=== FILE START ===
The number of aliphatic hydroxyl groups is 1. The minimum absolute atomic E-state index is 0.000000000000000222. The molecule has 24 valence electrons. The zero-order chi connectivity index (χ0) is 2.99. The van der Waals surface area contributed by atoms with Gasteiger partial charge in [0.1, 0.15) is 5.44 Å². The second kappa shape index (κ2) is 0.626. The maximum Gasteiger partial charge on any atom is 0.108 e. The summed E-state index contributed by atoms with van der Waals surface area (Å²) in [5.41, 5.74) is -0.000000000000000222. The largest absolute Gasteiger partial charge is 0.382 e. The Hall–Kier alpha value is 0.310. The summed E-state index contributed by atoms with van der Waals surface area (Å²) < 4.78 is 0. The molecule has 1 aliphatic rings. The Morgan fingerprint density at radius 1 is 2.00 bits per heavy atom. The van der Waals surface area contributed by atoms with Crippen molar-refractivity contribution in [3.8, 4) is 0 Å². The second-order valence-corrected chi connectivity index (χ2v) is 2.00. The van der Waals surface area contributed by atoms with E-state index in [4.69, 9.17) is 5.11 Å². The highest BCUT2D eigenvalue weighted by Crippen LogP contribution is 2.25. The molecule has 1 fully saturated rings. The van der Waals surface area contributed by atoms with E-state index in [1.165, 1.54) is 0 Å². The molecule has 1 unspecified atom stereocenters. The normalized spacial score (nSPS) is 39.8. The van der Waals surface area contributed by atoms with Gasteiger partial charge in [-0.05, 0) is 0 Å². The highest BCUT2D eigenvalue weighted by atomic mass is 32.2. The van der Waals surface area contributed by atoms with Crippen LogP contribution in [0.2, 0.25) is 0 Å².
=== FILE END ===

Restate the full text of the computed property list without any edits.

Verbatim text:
The number of aliphatic hydroxyl groups is 1. The minimum absolute atomic E-state index is 0.000000000000000222. The molecule has 24 valence electrons. The zero-order chi connectivity index (χ0) is 2.99. The van der Waals surface area contributed by atoms with Gasteiger partial charge in [0.1, 0.15) is 5.44 Å². The second kappa shape index (κ2) is 0.626. The maximum Gasteiger partial charge on any atom is 0.108 e. The summed E-state index contributed by atoms with van der Waals surface area (Å²) in [5.41, 5.74) is -0.000000000000000222. The largest absolute Gasteiger partial charge is 0.382 e. The Hall–Kier alpha value is 0.310. The summed E-state index contributed by atoms with van der Waals surface area (Å²) < 4.78 is 0. The molecule has 1 aliphatic rings. The Morgan fingerprint density at radius 1 is 2.00 bits per heavy atom. The van der Waals surface area contributed by atoms with Crippen molar-refractivity contribution in [3.8, 4) is 0 Å². The second-order valence-corrected chi connectivity index (χ2v) is 2.00. The van der Waals surface area contributed by atoms with E-state index in [4.69, 9.17) is 5.11 Å². The highest BCUT2D eigenvalue weighted by Crippen LogP contribution is 2.25. The molecule has 1 fully saturated rings. The van der Waals surface area contributed by atoms with E-state index in [1.165, 1.54) is 0 Å². The molecule has 1 unspecified atom stereocenters. The normalized spacial score (nSPS) is 39.8. The van der Waals surface area contributed by atoms with Gasteiger partial charge in [-0.05, 0) is 0 Å². The highest BCUT2D eigenvalue weighted by atomic mass is 32.2. The van der Waals surface area contributed by atoms with Crippen LogP contribution in [0.2, 0.25) is 0 Å².